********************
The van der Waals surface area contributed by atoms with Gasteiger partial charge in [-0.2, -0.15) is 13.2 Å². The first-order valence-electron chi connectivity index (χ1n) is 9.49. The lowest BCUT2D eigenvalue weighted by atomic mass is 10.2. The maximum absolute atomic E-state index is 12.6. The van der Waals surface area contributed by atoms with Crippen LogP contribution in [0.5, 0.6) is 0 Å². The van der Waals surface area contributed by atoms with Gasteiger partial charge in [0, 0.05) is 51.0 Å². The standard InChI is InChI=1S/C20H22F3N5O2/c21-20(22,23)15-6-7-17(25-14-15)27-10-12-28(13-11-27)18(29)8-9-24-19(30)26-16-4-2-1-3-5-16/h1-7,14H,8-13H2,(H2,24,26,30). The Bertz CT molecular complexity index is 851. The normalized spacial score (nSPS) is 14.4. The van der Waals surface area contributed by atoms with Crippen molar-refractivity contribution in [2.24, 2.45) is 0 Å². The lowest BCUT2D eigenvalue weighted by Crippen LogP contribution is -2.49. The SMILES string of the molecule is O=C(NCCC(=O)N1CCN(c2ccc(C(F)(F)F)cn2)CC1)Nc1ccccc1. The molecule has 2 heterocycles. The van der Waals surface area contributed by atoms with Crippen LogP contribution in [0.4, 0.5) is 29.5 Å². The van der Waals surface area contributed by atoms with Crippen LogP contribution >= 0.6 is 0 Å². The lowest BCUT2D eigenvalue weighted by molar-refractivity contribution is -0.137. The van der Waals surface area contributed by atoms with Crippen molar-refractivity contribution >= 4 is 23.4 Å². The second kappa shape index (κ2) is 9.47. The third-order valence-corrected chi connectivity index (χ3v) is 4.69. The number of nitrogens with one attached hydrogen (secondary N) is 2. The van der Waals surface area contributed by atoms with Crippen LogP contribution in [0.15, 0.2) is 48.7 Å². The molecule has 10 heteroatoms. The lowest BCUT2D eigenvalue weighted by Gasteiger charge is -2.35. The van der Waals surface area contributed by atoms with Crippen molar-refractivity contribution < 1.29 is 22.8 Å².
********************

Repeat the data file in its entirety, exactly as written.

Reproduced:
The van der Waals surface area contributed by atoms with Gasteiger partial charge in [-0.2, -0.15) is 13.2 Å². The first-order valence-electron chi connectivity index (χ1n) is 9.49. The lowest BCUT2D eigenvalue weighted by atomic mass is 10.2. The maximum absolute atomic E-state index is 12.6. The van der Waals surface area contributed by atoms with Crippen LogP contribution in [0.5, 0.6) is 0 Å². The van der Waals surface area contributed by atoms with Gasteiger partial charge in [0, 0.05) is 51.0 Å². The standard InChI is InChI=1S/C20H22F3N5O2/c21-20(22,23)15-6-7-17(25-14-15)27-10-12-28(13-11-27)18(29)8-9-24-19(30)26-16-4-2-1-3-5-16/h1-7,14H,8-13H2,(H2,24,26,30). The Bertz CT molecular complexity index is 851. The normalized spacial score (nSPS) is 14.4. The van der Waals surface area contributed by atoms with Crippen molar-refractivity contribution in [2.24, 2.45) is 0 Å². The lowest BCUT2D eigenvalue weighted by Crippen LogP contribution is -2.49. The SMILES string of the molecule is O=C(NCCC(=O)N1CCN(c2ccc(C(F)(F)F)cn2)CC1)Nc1ccccc1. The molecule has 2 heterocycles. The van der Waals surface area contributed by atoms with Crippen LogP contribution in [0.4, 0.5) is 29.5 Å². The van der Waals surface area contributed by atoms with Crippen LogP contribution >= 0.6 is 0 Å². The lowest BCUT2D eigenvalue weighted by molar-refractivity contribution is -0.137. The van der Waals surface area contributed by atoms with Crippen molar-refractivity contribution >= 4 is 23.4 Å². The second kappa shape index (κ2) is 9.47. The third-order valence-corrected chi connectivity index (χ3v) is 4.69. The number of nitrogens with one attached hydrogen (secondary N) is 2. The van der Waals surface area contributed by atoms with Crippen LogP contribution in [0.15, 0.2) is 48.7 Å². The molecule has 10 heteroatoms. The lowest BCUT2D eigenvalue weighted by Gasteiger charge is -2.35. The van der Waals surface area contributed by atoms with Crippen molar-refractivity contribution < 1.29 is 22.8 Å².